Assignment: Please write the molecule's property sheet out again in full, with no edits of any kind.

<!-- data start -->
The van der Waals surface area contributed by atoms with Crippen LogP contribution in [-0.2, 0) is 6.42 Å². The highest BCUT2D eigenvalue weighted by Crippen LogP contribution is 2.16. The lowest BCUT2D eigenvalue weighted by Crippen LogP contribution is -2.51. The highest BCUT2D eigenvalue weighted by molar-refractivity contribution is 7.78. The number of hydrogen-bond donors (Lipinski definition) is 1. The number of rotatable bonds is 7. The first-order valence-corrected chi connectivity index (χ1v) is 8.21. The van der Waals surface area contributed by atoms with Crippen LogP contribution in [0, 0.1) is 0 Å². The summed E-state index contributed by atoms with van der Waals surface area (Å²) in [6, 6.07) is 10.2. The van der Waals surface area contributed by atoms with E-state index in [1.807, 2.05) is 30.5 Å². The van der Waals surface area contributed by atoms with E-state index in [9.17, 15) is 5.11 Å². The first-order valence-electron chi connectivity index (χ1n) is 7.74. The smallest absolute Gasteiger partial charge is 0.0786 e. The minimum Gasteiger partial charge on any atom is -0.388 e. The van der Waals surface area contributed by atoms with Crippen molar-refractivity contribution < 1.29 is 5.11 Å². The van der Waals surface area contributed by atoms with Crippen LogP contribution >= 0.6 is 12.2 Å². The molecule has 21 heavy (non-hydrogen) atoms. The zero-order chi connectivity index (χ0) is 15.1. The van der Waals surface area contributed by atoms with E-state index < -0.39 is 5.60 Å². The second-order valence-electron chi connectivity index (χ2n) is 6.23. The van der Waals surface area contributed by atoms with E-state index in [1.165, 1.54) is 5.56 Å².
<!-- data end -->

The van der Waals surface area contributed by atoms with Crippen LogP contribution in [-0.2, 0) is 6.42 Å². The highest BCUT2D eigenvalue weighted by Crippen LogP contribution is 2.16. The lowest BCUT2D eigenvalue weighted by Crippen LogP contribution is -2.51. The highest BCUT2D eigenvalue weighted by molar-refractivity contribution is 7.78. The number of hydrogen-bond donors (Lipinski definition) is 1. The number of rotatable bonds is 7. The first-order valence-corrected chi connectivity index (χ1v) is 8.21. The van der Waals surface area contributed by atoms with Crippen LogP contribution in [0, 0.1) is 0 Å². The summed E-state index contributed by atoms with van der Waals surface area (Å²) in [6, 6.07) is 10.2. The van der Waals surface area contributed by atoms with E-state index in [1.807, 2.05) is 30.5 Å². The van der Waals surface area contributed by atoms with E-state index in [9.17, 15) is 5.11 Å². The first-order valence-electron chi connectivity index (χ1n) is 7.74. The smallest absolute Gasteiger partial charge is 0.0786 e. The minimum Gasteiger partial charge on any atom is -0.388 e. The van der Waals surface area contributed by atoms with Crippen molar-refractivity contribution < 1.29 is 5.11 Å². The van der Waals surface area contributed by atoms with Crippen LogP contribution >= 0.6 is 12.2 Å². The molecule has 21 heavy (non-hydrogen) atoms. The zero-order chi connectivity index (χ0) is 15.1. The van der Waals surface area contributed by atoms with E-state index < -0.39 is 5.60 Å². The second-order valence-electron chi connectivity index (χ2n) is 6.23. The van der Waals surface area contributed by atoms with E-state index in [1.165, 1.54) is 5.56 Å².